In rare cases, the sedative effects of hydroxyzine may wear off from the body, but traces of the drug remain detectable for a longer period.
If a patient undergoes medical tests or procedures within 30–90 days after the last medication, they should inform healthcare professionals about recent hydroxyzine use to ensure its presence is taken into consideration.
Who Can Take Hydroxyzine?
Source: Maeghan Smulders
Hydroxyzine is a versatile medication. Adults with sleep disturbances stemming from stress and anxiety can typically take hydroxyzine to relax and improve their sleep quality. The drug is also often prescribed to adults and children suffering from allergic reactions or nausea from motion sickness and other factors.
How Can You Get Hydroxyzine?
Hydroxyzine is a prescription-only drug, so you can’t buy it over the counter. While hydroxyzine proved effective in treating sleep problems, it’s not a go-to solution for primary healthcare providers who focus on generic sleeping drugs like Ambien, Belsomra, or Sonata. Still, hydroxyzine can be better suited for some patients despite being an off-label option.
The primary challenge individuals with sleep disorders face when seeking help is the shortage of sleep specialists. Patients often have to wait for 3–6 months before meeting a psychiatrist, an agonizing delay that can negatively impact their productivity and quality of life.
Enter Kick, a performance medicine clinic that provides a range of solutions, including CBT-I and non-standard yet efficient prescriptions like hydroxyzine to help you enjoy restful nights and improve your overall well-being.
Kick—Sleep Science at Your Fingertips
Kick offers a unique and convenient approach to resolving sleep issues.
Traditional healthcare appointments can be time-consuming and frustrating, so Kick provides a platform that allows you to connect with a sleep medicine specialist promptly. Led by Dr. Alex Dimitriu, our team has extensive experience and expertise to ensure you receive top-notch care and guidance.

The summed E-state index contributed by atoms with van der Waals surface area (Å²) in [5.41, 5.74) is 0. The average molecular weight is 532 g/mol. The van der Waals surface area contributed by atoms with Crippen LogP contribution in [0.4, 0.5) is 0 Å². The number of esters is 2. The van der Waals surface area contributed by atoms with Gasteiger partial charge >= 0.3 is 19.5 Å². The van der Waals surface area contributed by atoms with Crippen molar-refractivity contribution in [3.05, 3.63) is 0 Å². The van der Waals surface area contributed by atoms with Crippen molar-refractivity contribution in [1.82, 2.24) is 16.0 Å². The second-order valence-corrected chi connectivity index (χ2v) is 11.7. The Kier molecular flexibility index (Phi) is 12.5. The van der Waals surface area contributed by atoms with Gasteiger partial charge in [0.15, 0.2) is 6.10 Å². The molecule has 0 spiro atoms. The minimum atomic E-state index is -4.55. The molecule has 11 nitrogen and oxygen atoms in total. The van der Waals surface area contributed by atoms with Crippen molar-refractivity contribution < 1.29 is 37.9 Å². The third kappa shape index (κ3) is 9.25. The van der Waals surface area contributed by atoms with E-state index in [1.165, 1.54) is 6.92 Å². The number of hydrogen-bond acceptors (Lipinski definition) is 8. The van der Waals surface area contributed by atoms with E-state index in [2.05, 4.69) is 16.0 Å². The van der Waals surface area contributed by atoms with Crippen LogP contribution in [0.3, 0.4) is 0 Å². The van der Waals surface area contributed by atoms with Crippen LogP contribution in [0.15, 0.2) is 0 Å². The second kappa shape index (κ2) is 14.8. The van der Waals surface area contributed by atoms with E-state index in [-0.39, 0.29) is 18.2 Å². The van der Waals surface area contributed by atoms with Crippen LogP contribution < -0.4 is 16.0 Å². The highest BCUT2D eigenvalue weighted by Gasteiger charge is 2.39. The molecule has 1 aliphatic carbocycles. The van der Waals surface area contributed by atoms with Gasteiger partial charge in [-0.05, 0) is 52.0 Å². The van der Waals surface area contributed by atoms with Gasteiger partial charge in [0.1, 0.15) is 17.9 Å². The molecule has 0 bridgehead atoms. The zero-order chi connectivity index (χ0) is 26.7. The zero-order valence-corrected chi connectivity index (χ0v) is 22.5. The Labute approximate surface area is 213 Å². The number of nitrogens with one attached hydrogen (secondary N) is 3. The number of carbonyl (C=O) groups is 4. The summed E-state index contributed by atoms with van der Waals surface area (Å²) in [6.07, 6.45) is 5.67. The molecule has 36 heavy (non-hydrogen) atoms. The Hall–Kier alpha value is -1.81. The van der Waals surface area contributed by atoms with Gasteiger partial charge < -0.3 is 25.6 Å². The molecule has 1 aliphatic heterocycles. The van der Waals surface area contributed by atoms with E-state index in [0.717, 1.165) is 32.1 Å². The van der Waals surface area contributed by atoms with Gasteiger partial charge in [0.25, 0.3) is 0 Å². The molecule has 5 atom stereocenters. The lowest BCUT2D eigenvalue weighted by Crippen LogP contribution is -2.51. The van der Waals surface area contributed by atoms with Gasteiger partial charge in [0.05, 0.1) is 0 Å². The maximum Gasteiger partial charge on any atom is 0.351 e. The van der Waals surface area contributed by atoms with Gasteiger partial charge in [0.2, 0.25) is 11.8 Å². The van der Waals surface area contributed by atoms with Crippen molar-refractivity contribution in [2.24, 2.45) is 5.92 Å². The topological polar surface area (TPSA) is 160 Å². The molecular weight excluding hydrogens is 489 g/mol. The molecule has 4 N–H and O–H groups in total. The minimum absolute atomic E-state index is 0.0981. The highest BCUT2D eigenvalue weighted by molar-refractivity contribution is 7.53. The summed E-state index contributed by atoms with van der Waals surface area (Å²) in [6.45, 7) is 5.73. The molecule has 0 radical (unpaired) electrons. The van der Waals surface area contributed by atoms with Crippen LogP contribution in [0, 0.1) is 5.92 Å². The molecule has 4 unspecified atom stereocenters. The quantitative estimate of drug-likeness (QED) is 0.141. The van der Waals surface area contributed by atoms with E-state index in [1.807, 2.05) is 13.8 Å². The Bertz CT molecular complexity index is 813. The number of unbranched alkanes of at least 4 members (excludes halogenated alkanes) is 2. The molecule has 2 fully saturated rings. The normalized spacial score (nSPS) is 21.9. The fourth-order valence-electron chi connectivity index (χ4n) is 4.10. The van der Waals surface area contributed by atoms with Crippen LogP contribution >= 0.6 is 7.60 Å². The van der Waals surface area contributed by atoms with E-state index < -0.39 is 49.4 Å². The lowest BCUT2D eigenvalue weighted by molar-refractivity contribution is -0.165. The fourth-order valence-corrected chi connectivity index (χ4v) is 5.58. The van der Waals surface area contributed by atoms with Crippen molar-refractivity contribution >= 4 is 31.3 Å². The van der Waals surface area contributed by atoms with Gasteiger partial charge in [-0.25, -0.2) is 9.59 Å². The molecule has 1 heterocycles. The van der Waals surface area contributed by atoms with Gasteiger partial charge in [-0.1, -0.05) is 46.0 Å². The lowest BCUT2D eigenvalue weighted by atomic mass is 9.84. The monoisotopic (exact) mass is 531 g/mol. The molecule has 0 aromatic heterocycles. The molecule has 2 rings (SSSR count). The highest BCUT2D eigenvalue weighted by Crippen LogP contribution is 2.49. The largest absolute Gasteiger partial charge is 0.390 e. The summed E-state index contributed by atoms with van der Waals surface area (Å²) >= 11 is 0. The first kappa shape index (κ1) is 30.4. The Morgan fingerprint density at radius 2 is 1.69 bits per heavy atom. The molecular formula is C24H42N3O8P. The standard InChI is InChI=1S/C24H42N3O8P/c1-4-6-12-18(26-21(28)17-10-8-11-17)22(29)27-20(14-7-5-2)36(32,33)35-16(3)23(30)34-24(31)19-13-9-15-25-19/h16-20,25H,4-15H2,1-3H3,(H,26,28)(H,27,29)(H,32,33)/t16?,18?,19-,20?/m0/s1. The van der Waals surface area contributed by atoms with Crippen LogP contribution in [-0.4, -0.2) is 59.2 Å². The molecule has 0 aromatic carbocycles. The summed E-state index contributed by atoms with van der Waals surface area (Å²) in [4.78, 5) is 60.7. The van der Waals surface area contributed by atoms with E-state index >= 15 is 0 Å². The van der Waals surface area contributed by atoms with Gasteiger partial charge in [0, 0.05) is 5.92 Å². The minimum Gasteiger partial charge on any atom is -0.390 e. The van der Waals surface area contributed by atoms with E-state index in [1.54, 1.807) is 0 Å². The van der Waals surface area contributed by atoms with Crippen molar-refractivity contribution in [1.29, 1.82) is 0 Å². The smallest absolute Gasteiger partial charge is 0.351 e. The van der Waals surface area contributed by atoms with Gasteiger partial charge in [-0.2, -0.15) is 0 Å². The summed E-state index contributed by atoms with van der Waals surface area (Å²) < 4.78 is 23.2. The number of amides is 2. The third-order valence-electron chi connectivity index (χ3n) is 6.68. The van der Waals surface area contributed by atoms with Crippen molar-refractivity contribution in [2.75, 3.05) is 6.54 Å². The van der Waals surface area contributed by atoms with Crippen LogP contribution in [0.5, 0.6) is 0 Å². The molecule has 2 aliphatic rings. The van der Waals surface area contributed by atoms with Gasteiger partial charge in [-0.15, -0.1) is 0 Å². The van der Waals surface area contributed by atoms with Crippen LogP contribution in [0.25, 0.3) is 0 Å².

Kick’s offers you a tailored and science-based approach to overcoming sleeplessness.
The program entails a selection of off-label sleep medications with two trial options carefully chosen by our doctors to match your unique circumstances.
The encompassing approach includes tips on cognitive behavioral therapy for insomnia (CBT-I) best practices from sleep experts. With their guidance, you can adopt healthier sleep habits as a long-term solution for insomnia.
How Kick Works
To embark on your journey with Kick, follow these three straightforward steps:
- Visit our signup page for a quick 15-minute sleep visit
- Fill out the form with your sleep history and the relevant medical details
- Select between pharmacy pickup and doorstep delivery and provide the relevant details
Our sleep specialists will evaluate your case and create a tailored plan with two trial drugs. The medication will be delivered to the address you provided, and the specialist will guide you and monitor your progress. If necessary, they’ll recommend adjustments to optimize the treatment.
If Kick isn’t the best solution for your sleep problems, we won’t charge you for the initial consultation as part of our Doctor Guarantee. Our specialist will refer you to your primary healthcare provider for further evaluation.
Is Hydroxyzine Addictive?
Hydroxyzine is not classified as a controlled substance. It doesn’t carry the risk of addiction and withdrawal symptoms associated with other sedatives. Still, misusing any medication can lead to psychological dependence, so you should consult your doctor before using this drug.
You should also use hydroxyzine as directed to ensure that it’s safe and effective.
Patients who experience signs of misuse, which include cravings, tolerance, or withdrawal symptoms, should seek immediate professional help.
What Are Hydroxyzine’s Side Effects?
While hydroxyzine is effective in treating sleep disturbance and other conditions, it carries the risk of side effects, so sticking to the prescribed dose and doctor’s instructions is essential.
Common Side Effects of Hydroxyzine
The common side effects of Hydroxyzine may include:
- Dry mouth—The most frequent side effect. It can be bothersome, but it’s generally manageable. Staying well-hydrated and using sugarless candy or gum may help alleviate the discomfort
- Constipation—Common in older adults. Maintaining a fiber-rich diet, staying active, and, if necessary, taking a laxative can help manage this issue
- Confusion—Common in older adults. It’s crucial to report any cognitive or behavioral changes to your healthcare provider because they can evaluate whether the medication is the cause and recommend necessary adjustments
- Dizziness—Often exacerbated by getting up quickly from a sitting or lying position. To reduce the risk of falls, patients are advised to rise slowly and maintain their balance